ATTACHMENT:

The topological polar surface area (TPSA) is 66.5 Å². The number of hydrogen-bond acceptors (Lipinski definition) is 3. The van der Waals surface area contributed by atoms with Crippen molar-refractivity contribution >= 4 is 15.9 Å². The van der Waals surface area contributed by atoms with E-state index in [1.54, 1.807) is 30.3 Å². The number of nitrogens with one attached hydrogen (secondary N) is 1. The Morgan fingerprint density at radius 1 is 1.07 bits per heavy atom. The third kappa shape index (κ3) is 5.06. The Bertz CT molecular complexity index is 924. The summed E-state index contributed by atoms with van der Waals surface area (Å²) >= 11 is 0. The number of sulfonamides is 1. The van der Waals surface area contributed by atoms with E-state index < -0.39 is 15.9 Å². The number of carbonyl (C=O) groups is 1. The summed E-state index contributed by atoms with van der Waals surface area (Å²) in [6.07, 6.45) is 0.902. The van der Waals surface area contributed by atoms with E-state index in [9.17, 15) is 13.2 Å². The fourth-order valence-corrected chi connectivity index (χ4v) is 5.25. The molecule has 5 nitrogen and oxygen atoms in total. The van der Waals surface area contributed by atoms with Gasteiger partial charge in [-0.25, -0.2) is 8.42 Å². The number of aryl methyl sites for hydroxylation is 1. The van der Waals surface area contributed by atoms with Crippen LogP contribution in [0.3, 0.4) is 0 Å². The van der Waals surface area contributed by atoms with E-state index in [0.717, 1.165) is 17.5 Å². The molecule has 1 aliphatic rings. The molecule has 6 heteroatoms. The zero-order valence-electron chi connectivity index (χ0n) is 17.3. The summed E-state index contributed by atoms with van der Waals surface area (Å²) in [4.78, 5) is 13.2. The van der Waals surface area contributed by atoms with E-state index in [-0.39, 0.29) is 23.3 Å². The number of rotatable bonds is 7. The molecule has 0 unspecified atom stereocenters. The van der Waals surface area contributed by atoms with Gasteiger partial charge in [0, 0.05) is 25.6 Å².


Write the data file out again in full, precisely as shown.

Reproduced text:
The topological polar surface area (TPSA) is 66.5 Å². The number of hydrogen-bond acceptors (Lipinski definition) is 3. The van der Waals surface area contributed by atoms with Crippen molar-refractivity contribution >= 4 is 15.9 Å². The van der Waals surface area contributed by atoms with E-state index in [1.54, 1.807) is 30.3 Å². The number of nitrogens with one attached hydrogen (secondary N) is 1. The Morgan fingerprint density at radius 1 is 1.07 bits per heavy atom. The third kappa shape index (κ3) is 5.06. The Bertz CT molecular complexity index is 924. The summed E-state index contributed by atoms with van der Waals surface area (Å²) >= 11 is 0. The number of sulfonamides is 1. The van der Waals surface area contributed by atoms with E-state index < -0.39 is 15.9 Å². The number of carbonyl (C=O) groups is 1. The summed E-state index contributed by atoms with van der Waals surface area (Å²) in [6.07, 6.45) is 0.902. The van der Waals surface area contributed by atoms with E-state index in [9.17, 15) is 13.2 Å². The fourth-order valence-corrected chi connectivity index (χ4v) is 5.25. The molecule has 5 nitrogen and oxygen atoms in total. The van der Waals surface area contributed by atoms with Gasteiger partial charge in [-0.25, -0.2) is 8.42 Å². The number of aryl methyl sites for hydroxylation is 1. The van der Waals surface area contributed by atoms with Crippen LogP contribution in [0.3, 0.4) is 0 Å². The van der Waals surface area contributed by atoms with E-state index in [0.717, 1.165) is 17.5 Å². The molecule has 1 aliphatic rings. The molecule has 6 heteroatoms. The zero-order valence-electron chi connectivity index (χ0n) is 17.3. The summed E-state index contributed by atoms with van der Waals surface area (Å²) in [4.78, 5) is 13.2. The van der Waals surface area contributed by atoms with E-state index in [-0.39, 0.29) is 23.3 Å². The number of rotatable bonds is 7. The molecule has 0 unspecified atom stereocenters. The van der Waals surface area contributed by atoms with Gasteiger partial charge in [0, 0.05) is 25.6 Å².